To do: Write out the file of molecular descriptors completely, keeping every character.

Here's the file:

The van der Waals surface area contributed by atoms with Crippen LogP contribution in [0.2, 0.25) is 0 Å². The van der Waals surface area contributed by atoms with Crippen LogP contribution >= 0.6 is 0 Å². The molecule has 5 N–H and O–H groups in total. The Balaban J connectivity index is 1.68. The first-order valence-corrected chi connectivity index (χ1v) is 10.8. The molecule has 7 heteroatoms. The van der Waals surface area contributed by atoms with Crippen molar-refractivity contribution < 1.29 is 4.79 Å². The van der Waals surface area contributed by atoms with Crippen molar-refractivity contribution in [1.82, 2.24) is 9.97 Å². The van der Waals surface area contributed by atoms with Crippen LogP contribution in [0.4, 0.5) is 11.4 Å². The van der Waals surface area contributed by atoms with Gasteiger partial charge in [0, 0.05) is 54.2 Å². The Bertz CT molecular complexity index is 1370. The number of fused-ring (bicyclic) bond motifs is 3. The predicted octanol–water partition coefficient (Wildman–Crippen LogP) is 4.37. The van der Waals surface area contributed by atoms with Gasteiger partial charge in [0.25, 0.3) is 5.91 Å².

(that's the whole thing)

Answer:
The van der Waals surface area contributed by atoms with Crippen LogP contribution in [0.2, 0.25) is 0 Å². The van der Waals surface area contributed by atoms with Crippen LogP contribution >= 0.6 is 0 Å². The molecule has 5 N–H and O–H groups in total. The Balaban J connectivity index is 1.68. The first-order valence-corrected chi connectivity index (χ1v) is 10.8. The molecule has 7 heteroatoms. The van der Waals surface area contributed by atoms with Crippen molar-refractivity contribution < 1.29 is 4.79 Å². The van der Waals surface area contributed by atoms with Crippen molar-refractivity contribution in [1.82, 2.24) is 9.97 Å². The van der Waals surface area contributed by atoms with Crippen LogP contribution in [0.4, 0.5) is 11.4 Å². The van der Waals surface area contributed by atoms with Gasteiger partial charge in [0, 0.05) is 54.2 Å². The Bertz CT molecular complexity index is 1370. The number of fused-ring (bicyclic) bond motifs is 3. The predicted octanol–water partition coefficient (Wildman–Crippen LogP) is 4.37. The van der Waals surface area contributed by atoms with Gasteiger partial charge in [0.25, 0.3) is 5.91 Å².